Remind them that on certain social media platforms (Instagram and TikTok) they can still enjoy the benefits of following their favorite bands, artists, sports stars, and celebrities while maintaining a private account and not allowing those individuals to follow them back.
Further, don’t just tell them to block, unfriend and/or report anyone who makes harassing, threatening, or inappropriate comments — walk through the steps and actually show them how to do it and then check back in a few days.
Audit Their Page and Posts
Help your young person look at their page and posts and remove any personal or inappropriate images or content. Discuss implications of posting such content, such as safety concerns with online exploitation or even consideration for their personal and eventually professional reputation.
Acknowledging the Addictive Nature of Social Media
Everyone has read or heard of the potentially addictive nature of digital devices, including cell phones. And, when it comes to managing a young person’s cell phone and social media usage, it is far easier to establish healthy boundaries and rules around social media usage before they get their first phone or social media account rather than after. But, if you have never set rules around these things, or if you are observing any of these “red flag” behaviors in your young person, it may be time to establish/reinforce some new guidelines.
Signs Your Teen Might Be Addicted to Social Media
- “Nomophobia” or a fear of being without the phone
- Lying about smartphone usage
- Difficulty completing obligations at work, school, or home
- Isolation from loved ones
- Obsessively checking accounts (messages, emails, texts and monitoring “likes”)
- Reducing or limiting participation in previously enjoyed activities
- Checking the phone in the middle of the night
- Mood swings related to phone usage
- Inability to entertain or self-soothe without the phone
- Feeling disconnected
- Significant difficulty limiting phone use
If your young person is truly demonstrating addictive behaviors, two things will be important. First, establishing boundaries at home that promote a healthy relationship with their devices, and second, obtaining outside support.
Establishing Boundaries Around Social Media
Establishing rules and boundaries will not always be welcomed by your preteens and teens, but it is the key to avoiding addictive behaviors, as well as an important piece of remedying them. Ongoing conversations about the use of digital devices and social media is important, as is linking usage backed values. Framing rules and boundaries in the context of values will make them much more accessible and meaningful to children, preteens, and teens.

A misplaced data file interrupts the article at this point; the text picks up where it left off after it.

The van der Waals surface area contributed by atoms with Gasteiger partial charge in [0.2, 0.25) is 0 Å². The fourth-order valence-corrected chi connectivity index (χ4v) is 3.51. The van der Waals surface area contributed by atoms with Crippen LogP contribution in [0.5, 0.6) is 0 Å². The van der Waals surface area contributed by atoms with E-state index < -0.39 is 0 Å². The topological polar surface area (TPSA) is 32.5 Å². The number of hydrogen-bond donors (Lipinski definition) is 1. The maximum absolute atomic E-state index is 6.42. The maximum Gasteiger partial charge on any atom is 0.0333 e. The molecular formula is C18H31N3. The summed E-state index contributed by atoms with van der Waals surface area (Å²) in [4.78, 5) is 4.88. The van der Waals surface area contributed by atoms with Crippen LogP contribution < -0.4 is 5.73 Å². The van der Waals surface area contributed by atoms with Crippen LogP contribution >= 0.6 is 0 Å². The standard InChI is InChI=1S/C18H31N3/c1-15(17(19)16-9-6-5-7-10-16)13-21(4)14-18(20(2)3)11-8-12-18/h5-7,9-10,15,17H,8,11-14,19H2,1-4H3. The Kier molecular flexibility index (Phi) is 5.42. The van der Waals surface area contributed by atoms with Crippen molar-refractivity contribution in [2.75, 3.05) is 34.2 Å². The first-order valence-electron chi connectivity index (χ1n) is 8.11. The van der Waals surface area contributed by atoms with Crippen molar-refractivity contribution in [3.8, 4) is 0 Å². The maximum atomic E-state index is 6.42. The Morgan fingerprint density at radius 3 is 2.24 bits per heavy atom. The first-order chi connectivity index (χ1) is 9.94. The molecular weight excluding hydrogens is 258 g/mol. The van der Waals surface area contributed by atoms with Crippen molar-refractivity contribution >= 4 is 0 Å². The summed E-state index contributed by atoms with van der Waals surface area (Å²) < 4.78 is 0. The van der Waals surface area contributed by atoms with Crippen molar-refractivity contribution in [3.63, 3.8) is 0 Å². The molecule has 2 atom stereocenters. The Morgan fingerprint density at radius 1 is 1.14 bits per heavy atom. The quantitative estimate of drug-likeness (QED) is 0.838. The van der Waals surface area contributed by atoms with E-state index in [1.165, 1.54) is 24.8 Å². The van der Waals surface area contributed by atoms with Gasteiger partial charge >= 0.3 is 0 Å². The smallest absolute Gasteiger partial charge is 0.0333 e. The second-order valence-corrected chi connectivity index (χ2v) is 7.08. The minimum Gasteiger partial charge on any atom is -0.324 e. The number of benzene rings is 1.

Here are some important things to consider:
Filter, Block, and Monitor Content
Depending on the age of your kid, filtering, blocking, and monitoring content is important.
This is like sitting in the passenger seat with your hand on the break when they first learn to drive. As they get older, and more skilled, and demonstrate responsibility, respectfulness, and awareness in their cell phone usage you can “move to the backseat,” and give them some increased freedom online.
The goal should be to eventually let them drive on their own; when they become adults they are going to have to manage these devices on their own, so it’s critical that we give them increasing opportunities to learn how to do that.
Sign a Digital Media Contract
Consider establishing a digital media contract with your young person. While this type of contract is only as good as the intentions of the people entering into it, for many young people it can help remind them of agreed-upon boundaries and establish consequences in advance for any broken rules.
To be truly effective, the provisions of the contract should be discussed and agreed upon before finalizing and signing and should be revisited at least every 6 months or so. Make sure you recognize that contracts are not a “set it and forget it” kind of a deal. Your tween or teen will still make safety mistakes, they will still say and do things they regret, and will still need reminding about proper etiquette and behavior.
Further, any contract will be more effective if the provisions apply to all parties — you included. For example, if the rule is “no cell phones at the dinner table,” then as role models, we must also avoid bringing our phone to the table.
Seek Professional Help
If setting and enforcing boundaries is not enough to curtail behavior in your house, however, seek some outside help. Caregivers can start with their pediatrician and by seeking out a therapist or coach skilled at working with adolescents. Beyond that, programs specifically developed to address digital challenges may prove helpful. Here are some resources to get you started:
- MePowerment (coaching)
- Healthy Gamer Coaching (coaching)
- restart (residential treatment program)
- Newport Academy (residential and nonresidential treatment)
When handled well and supervised effectively, social media can be a means to positive connection and community for our young people. Use caution and seek to be as thoughtful and intentional as possible as you help their young people venture into the world of Facebook, Instagram, Snapchat, TikTok, and other similar platforms.